Edward O Wilson
Price: Rs 295
Wilson is an expert in biodiversity issues, and has put together a compelling argument about what we should do to give other life on Earth a fair use of its resources.
The book starts with a look at the breadth of life on Earth and then goes on to look at population growth, and what resources are available to support it.
This is followed by chapters on habitat destruction and species extinction. Wilson then examines the different ways of assessing the value of the biosphere for humanity. The final chapter considers what can be done about the problem, drawing on Wilson’s extensive involvement in the area.
The problem before us is how to feed billions of new mouths over the next several decades and save the rest of life at the same time, without being trapped in a Faustian bargain that threatens freedom and security.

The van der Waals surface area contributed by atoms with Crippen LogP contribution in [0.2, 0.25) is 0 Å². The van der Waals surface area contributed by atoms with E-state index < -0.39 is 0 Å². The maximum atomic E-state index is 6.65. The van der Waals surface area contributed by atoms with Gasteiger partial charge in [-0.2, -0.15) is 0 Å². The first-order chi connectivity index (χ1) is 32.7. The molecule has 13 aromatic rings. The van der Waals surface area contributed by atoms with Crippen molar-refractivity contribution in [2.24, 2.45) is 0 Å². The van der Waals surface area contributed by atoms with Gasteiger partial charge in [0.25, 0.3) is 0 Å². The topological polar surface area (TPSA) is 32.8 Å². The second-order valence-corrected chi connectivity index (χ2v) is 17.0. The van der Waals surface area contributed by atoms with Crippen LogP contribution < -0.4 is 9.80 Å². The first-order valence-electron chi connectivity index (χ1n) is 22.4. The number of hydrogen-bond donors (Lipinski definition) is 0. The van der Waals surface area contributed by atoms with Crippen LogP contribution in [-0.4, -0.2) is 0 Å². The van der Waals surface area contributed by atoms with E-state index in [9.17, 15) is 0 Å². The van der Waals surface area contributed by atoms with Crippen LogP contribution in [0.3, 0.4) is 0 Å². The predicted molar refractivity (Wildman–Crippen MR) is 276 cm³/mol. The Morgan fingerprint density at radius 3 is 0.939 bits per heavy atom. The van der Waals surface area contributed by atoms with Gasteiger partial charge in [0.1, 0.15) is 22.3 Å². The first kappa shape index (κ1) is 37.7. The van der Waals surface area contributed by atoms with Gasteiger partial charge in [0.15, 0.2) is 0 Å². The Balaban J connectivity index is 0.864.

No one knows the exact solution to this dilemma. Most scientists and economists who have studied both sides of it agree that the benefits outweigh the risks.
The benefits must come from an evergreen revolution. The aim of this new thrust is to lift food production well above the level attained by the green revolution of the 1960s, using technology and regulatory policy more advanced and even safer thatn those now in existence.
Genetic engineering will almost certainly play an important role in the evergreen revolution. Energised by recognition of both its promise and its risk, most countries
have begun to fashion policies to regulate the marketing of transgenic crops. The ultimate driving force in this rapidly evolving process is international trade.
In an important first step to address the issue, taken in 2000, over 130 countries tentatively agreed to the Cartagena Protocol on Biosafety, which provides the right to block imports of transgenic products.